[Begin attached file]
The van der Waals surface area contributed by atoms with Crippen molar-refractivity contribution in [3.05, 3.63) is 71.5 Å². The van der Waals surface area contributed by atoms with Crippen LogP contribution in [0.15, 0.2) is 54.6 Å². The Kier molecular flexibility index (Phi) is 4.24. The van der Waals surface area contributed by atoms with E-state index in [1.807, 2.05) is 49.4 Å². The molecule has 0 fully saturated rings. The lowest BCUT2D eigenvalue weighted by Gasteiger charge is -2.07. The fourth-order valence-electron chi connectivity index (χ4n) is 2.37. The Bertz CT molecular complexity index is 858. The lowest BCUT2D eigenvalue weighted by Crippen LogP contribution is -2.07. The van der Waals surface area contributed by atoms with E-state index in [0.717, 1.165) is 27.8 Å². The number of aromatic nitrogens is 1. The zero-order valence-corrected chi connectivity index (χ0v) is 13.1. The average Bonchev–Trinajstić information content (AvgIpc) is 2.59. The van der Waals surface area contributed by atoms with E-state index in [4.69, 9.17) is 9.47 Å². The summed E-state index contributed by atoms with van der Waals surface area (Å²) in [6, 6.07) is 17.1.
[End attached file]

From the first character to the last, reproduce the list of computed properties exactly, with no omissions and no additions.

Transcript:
The van der Waals surface area contributed by atoms with Crippen molar-refractivity contribution in [3.05, 3.63) is 71.5 Å². The van der Waals surface area contributed by atoms with Crippen LogP contribution in [0.15, 0.2) is 54.6 Å². The Kier molecular flexibility index (Phi) is 4.24. The van der Waals surface area contributed by atoms with E-state index in [1.807, 2.05) is 49.4 Å². The molecule has 0 fully saturated rings. The lowest BCUT2D eigenvalue weighted by Gasteiger charge is -2.07. The fourth-order valence-electron chi connectivity index (χ4n) is 2.37. The Bertz CT molecular complexity index is 858. The lowest BCUT2D eigenvalue weighted by Crippen LogP contribution is -2.07. The van der Waals surface area contributed by atoms with E-state index in [0.717, 1.165) is 27.8 Å². The number of aromatic nitrogens is 1. The zero-order valence-corrected chi connectivity index (χ0v) is 13.1. The average Bonchev–Trinajstić information content (AvgIpc) is 2.59. The van der Waals surface area contributed by atoms with E-state index in [4.69, 9.17) is 9.47 Å². The summed E-state index contributed by atoms with van der Waals surface area (Å²) in [6, 6.07) is 17.1.